Fluoride is a natural mineral that has tooth saving properties, making it extremely relevant to dentistry. You may have heard your dentist use the term or seen it written on dental products. But how does fluoride actually work?
How does fluoride affect our teeth?
Fluoride helps to create a hard tooth surface. Fluoride from our drinking water, toothpastes and diet, becomes incorporated into the tooth’s surface making it stronger and more resistant to decay and damage caused by acids. When a new tooth erupts in the mouth, it is weaker and more prone to being dissolved by acids. Fluoride is especially beneficial at this time, but also in an ongoing way, to help keep the tooth surface strong.
Additionally, fluoride has antibacterial properties that can further prevent tooth decay.
In fact, fluoride found in tap water has shown to reduce tooth decay by 26-44% in children and 27% in adults.
Where can we find fluoride?
Fluoride is found naturally in some water supplies, and is added to the water supply in many parts of the world due to its long term benefits to teeth. It is also in toothpaste, some mouthwashes and many foods such as spinach, grapes, raisins and potatoes.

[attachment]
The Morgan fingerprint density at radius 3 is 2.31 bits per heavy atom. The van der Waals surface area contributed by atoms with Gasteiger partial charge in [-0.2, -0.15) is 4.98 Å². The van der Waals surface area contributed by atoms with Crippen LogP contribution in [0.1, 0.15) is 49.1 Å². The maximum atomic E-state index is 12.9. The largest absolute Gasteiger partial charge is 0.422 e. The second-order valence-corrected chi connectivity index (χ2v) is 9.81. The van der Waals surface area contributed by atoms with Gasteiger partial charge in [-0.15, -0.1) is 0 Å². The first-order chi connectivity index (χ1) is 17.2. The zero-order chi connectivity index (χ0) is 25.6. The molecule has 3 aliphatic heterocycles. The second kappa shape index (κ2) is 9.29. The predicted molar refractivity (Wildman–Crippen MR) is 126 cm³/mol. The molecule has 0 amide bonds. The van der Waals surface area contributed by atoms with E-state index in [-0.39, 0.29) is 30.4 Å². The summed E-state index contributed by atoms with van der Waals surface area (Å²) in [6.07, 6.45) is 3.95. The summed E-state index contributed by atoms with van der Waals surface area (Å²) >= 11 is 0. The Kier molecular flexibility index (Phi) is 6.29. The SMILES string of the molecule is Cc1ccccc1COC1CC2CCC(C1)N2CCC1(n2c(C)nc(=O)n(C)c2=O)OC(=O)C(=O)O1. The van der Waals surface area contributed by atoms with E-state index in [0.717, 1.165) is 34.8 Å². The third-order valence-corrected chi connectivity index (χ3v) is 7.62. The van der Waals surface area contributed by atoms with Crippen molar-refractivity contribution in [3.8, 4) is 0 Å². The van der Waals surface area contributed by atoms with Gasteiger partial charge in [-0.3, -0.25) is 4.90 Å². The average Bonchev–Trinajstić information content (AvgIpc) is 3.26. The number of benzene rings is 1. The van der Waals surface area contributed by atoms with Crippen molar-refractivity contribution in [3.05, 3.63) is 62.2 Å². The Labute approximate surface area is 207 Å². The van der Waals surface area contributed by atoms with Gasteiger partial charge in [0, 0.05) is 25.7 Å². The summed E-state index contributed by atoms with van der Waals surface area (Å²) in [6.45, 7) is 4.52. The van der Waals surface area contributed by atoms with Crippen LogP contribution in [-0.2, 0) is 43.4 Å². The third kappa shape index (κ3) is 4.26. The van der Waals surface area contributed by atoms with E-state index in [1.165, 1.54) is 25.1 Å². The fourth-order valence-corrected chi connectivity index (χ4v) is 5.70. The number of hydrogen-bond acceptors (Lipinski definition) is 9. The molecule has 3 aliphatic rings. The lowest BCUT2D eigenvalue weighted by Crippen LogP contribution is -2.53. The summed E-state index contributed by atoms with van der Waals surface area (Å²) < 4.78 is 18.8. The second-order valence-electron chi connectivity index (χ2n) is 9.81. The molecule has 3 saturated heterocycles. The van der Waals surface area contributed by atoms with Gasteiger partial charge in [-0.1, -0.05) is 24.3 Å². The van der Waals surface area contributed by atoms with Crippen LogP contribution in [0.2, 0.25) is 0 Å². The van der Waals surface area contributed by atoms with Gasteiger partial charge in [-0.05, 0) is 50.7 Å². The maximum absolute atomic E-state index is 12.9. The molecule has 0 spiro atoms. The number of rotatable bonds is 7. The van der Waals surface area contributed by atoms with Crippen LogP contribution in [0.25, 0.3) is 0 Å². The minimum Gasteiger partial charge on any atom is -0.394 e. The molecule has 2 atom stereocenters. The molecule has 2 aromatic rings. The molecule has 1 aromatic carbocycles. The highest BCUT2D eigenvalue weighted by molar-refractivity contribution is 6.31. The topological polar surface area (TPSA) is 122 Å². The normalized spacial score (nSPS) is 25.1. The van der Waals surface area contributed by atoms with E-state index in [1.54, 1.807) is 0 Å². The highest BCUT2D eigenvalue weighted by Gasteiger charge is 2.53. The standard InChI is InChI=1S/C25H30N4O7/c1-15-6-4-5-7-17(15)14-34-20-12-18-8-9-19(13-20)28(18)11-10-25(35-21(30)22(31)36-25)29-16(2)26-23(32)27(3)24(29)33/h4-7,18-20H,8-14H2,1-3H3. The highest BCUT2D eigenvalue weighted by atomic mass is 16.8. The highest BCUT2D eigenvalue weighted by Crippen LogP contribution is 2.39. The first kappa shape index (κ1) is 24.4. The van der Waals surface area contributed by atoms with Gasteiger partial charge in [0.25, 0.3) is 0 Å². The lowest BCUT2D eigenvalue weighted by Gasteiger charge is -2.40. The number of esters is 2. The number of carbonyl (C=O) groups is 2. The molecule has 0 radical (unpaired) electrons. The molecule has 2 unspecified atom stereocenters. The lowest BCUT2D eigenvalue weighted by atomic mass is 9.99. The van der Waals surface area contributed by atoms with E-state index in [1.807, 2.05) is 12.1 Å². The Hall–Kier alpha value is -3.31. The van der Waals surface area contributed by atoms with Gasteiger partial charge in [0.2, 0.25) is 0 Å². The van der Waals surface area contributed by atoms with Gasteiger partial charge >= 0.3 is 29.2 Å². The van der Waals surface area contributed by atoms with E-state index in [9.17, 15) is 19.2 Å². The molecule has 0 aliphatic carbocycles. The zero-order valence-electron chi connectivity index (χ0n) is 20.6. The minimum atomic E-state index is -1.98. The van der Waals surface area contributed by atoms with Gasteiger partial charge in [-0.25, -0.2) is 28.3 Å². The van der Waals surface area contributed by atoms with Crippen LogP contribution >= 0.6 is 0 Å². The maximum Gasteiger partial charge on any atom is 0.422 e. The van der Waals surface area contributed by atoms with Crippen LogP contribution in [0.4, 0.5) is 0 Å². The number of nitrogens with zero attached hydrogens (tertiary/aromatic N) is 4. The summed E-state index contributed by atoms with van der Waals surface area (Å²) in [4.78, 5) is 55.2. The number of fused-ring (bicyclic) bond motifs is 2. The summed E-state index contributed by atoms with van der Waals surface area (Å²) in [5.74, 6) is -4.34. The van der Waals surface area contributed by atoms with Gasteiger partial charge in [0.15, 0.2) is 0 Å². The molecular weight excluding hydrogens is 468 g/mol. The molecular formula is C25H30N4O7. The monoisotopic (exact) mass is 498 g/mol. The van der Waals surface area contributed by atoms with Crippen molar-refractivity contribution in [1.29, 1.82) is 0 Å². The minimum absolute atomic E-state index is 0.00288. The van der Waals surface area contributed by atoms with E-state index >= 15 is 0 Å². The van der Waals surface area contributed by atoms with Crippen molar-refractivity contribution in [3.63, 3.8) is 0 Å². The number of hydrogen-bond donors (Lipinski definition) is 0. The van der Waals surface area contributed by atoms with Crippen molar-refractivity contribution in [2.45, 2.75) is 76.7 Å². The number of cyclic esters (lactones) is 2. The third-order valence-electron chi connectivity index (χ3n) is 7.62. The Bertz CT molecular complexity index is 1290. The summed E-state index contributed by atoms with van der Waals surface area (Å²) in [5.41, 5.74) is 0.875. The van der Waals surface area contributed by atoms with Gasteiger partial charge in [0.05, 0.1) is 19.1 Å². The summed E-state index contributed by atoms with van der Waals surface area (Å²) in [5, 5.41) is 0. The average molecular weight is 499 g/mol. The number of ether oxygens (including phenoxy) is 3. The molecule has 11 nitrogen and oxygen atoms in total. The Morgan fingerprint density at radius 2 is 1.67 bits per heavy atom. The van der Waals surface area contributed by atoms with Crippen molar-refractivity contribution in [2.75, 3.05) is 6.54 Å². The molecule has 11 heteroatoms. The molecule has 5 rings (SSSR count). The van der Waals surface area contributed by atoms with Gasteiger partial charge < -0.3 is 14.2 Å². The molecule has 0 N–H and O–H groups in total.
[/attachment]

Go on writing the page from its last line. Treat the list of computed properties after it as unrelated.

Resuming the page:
Dentists may also apply fluoride gels and varnishes to your teeth. These contain an increased concentration of fluoride for people at a higher risk of tooth decay.
Is fluoride safe?
Research shows that low levels of fluoride in the water has been a great benefit to dental health and to reducing tooth decay globally. Water fluoridation is a safe and cost-effective public health measure, being one of the ten great public health achievements of the 20th century. It has especially helped those who cannot afford complex dental treatment and has saved many people from the burden of oral disease. Despite many investigations by respected research groups, there is no reliable evidence to suggest that fluoride in our water and dental products, causes health problems such as cancer and kidney disease. Like anything, it can be toxic at high levels, but given that fluoride is only found in low levels in water and supermarket toothpastes, it is very difficult to consume a toxic dose. Nevertheless, if you have any questions or concerns regarding use of fluoride, reach out to your local dentist.
Fluoride in children
Fluoride in our water has no known detrimental effects to children. However, to protect the developing adult teeth in children, it is important to make sure that they don’t consume too much fluoride from their toothpaste, as they may swallow more than they should. Fluorosis is a side effect than may occur in children who ingest too much fluoride. The typical appearance of fluorosis is either a snowflake appearance or a yellow/brown stain with small pits on the surface of the tooth. In order to prevent this from occurring, it is recommended that children below the age of 6 use children’s toothpaste, as this contains a lower concentration of fluoride than in adult toothpaste